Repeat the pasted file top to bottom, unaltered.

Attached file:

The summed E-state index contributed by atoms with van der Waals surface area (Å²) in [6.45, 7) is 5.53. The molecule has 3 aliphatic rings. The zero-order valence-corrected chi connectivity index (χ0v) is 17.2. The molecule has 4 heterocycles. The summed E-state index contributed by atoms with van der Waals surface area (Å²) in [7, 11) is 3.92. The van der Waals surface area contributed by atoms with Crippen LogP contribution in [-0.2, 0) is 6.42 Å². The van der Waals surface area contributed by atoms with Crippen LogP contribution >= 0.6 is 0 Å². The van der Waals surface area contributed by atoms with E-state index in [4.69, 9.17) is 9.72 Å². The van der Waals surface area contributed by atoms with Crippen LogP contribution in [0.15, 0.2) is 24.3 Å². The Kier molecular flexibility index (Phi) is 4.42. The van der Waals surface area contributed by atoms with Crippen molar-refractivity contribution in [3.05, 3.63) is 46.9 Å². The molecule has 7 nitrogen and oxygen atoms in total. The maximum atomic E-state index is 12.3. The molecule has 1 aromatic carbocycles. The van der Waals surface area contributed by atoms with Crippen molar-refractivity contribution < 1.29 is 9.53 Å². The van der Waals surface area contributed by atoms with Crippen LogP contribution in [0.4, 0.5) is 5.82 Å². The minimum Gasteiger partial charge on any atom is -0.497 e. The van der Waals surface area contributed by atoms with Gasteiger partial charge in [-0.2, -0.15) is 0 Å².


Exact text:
The summed E-state index contributed by atoms with van der Waals surface area (Å²) in [6.45, 7) is 5.53. The molecule has 3 aliphatic rings. The zero-order valence-corrected chi connectivity index (χ0v) is 17.2. The molecule has 4 heterocycles. The summed E-state index contributed by atoms with van der Waals surface area (Å²) in [7, 11) is 3.92. The van der Waals surface area contributed by atoms with Crippen LogP contribution in [-0.2, 0) is 6.42 Å². The van der Waals surface area contributed by atoms with Crippen LogP contribution >= 0.6 is 0 Å². The van der Waals surface area contributed by atoms with E-state index in [4.69, 9.17) is 9.72 Å². The van der Waals surface area contributed by atoms with Crippen LogP contribution in [0.15, 0.2) is 24.3 Å². The Kier molecular flexibility index (Phi) is 4.42. The van der Waals surface area contributed by atoms with Crippen molar-refractivity contribution in [3.05, 3.63) is 46.9 Å². The molecule has 7 nitrogen and oxygen atoms in total. The maximum atomic E-state index is 12.3. The molecule has 1 aromatic carbocycles. The van der Waals surface area contributed by atoms with Crippen molar-refractivity contribution < 1.29 is 9.53 Å². The van der Waals surface area contributed by atoms with Crippen LogP contribution in [0.4, 0.5) is 5.82 Å². The minimum Gasteiger partial charge on any atom is -0.497 e. The van der Waals surface area contributed by atoms with Gasteiger partial charge in [-0.2, -0.15) is 0 Å².